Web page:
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Global Accessibility Awareness Day: An opportunity to learn and improve
Blog //16-05-2024

Global Accessibility Awareness Day: An opportunity to learn and improve

by Chloe Ternent, Executive Assistant

On May 16th, we will be celebrating Global Accessibility Awareness Day, which is now in its 13th year. The idea for a Global Accessibility Awareness Day (GAAD) came about when Joe Devon, a US-based web developer, decided to write a blog post entitled ‘Accessibility know-how needs to go mainstream with developers. NOW’. He called for a day where web developers commit to raising awareness on accessibility, test their sites in an accessibility and then write a blog about what they had learned.

An accessibility professional named Jennison Asuncion discovered the blog, got in touch with Joe and GAAD as we know it was created.

On the third Thursday of May, the focus is on digital access and inclusion. There are over one billion people who are affected by inaccessibility and, in an increasingly tech-focused world, we need to continue to combat this.

What is inaccessibility?

Examples of digital inaccessibility include:

  • Videos without closed captions.
  • Not allowing for keyboard only access.
  • Moving or flickering content.

These things that may seem insignificant to one person, could be the reason that another may not be able to access a webpage. A lack of alt text will mean that visually impaired people using a screen reader will be unable to engage with pictures on a page, whilst moving and flickering content may mean that those with ADHD or other conditions can find it hard to concentrate.

As stated above, over 1 billion people are affected by inaccessible technology, with an estimated 7.5 million disabled internet users in the UK having access needs. In 2023, a WebAIM report found that 96% of the 1 million most visited web pages failed to meet current accessibility standards. We need to make sure that we

How do we make sure that we are making our content accessible?

Firstly, we can ensure that we are working within the Web Content Accessibility Guidelines 2.2 (WCAG), which is the international standard for web accessibility. In order to see whether your website meets the compliance criteria, you can use their free Compliance Checker found here. Their accessibility principles are known by the acronym POUR and are:

  • Perceivable: Can users perceive and identify the content on the page? For many this will be visually, but also via sound (for example those who use screen readers) or touch (braille display users).
  • Operable: Regarding the operation and navigation of a website. Is the functionality dependent on having a mouse? If so, this could exclude keyboard only users. Is the website easy to navigate, and are there ways to help users determine where they are on the page?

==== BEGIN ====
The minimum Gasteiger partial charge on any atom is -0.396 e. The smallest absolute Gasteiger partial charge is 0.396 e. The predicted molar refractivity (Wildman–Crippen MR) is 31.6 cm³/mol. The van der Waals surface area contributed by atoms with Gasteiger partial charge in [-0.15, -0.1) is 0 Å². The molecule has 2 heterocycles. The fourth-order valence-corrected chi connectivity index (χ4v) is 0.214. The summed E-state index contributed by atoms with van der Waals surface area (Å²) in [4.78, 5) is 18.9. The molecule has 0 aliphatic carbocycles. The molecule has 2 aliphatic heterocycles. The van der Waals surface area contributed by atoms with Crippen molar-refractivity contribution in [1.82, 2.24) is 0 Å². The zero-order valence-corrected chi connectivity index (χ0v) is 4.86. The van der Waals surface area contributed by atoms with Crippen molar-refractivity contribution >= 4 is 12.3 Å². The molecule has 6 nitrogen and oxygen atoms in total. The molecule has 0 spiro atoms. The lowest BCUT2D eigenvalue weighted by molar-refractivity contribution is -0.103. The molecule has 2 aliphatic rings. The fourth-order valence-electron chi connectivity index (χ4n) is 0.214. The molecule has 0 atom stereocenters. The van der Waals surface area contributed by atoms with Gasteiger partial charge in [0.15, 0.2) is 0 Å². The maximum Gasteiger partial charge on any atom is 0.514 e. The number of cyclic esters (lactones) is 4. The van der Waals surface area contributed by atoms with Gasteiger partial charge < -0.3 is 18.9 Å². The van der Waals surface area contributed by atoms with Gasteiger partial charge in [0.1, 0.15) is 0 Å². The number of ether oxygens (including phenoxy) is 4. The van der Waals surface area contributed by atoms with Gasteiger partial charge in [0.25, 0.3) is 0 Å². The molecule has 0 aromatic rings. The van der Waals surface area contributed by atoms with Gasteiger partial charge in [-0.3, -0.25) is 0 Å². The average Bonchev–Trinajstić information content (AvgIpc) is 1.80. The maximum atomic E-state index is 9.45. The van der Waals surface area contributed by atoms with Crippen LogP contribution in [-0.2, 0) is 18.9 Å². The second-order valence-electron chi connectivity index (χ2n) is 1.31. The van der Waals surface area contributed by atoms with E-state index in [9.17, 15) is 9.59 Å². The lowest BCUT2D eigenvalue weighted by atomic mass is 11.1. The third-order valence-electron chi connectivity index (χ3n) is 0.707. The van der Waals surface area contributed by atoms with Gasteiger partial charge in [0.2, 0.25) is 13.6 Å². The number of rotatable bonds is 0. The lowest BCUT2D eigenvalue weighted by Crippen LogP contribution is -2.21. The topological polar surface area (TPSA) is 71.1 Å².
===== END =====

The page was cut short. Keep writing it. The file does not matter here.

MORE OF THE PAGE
• Understandable: Your website interface should be predictable to navigate and consistent in its layout of information; for example, providing definitions of acronyms used or avoiding jargon that is not easily understood.
  • Robust: Websites and their content must be robust enough so that it can be compatible with a range of technology, such as assistive technology tools. This could involve not making it so a website must be used on a specific web browser that may not be compatible with assistive technology such as screen readers.

Along with this, we need to make sure that we are complying with the Equality Act 2010, which states that we (along with other UK businesses) have a:

"…duty to make reasonable adjustments requires service providers to take positive steps to ensure that disabled people can access services. This goes beyond simply avoiding discrimination. It requires service providers to anticipate the needs of potential disabled customers for reasonable adjustments."

Not only do we have a legal obligation to ensure we are combatting digital inaccessibility, we have an ethical one to serve and include those who would benefit from this. Here at OneAdvanced we take pride in being a company that celebrates all people and allows them to work to the best of their ability. This extends to our valued customers, which is why we are aiming for WCAG AA standard with the latest build of our website. We all have an opportunity to learn more, and do better, which is why we urge you all to look into GAAD to see how we can be as inclusive as possible.  

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Chloe Ternent

Chloe Ternent

PUBLISHED BY

Executive Assistant

Chloe Ternent is an Executive Assistant at OneAdvanced and has been chair of the Enable D&I Network since December 2022. She is passionate about increasing awareness of the importance of disability inclusion within OneAdvanced and the wider world.

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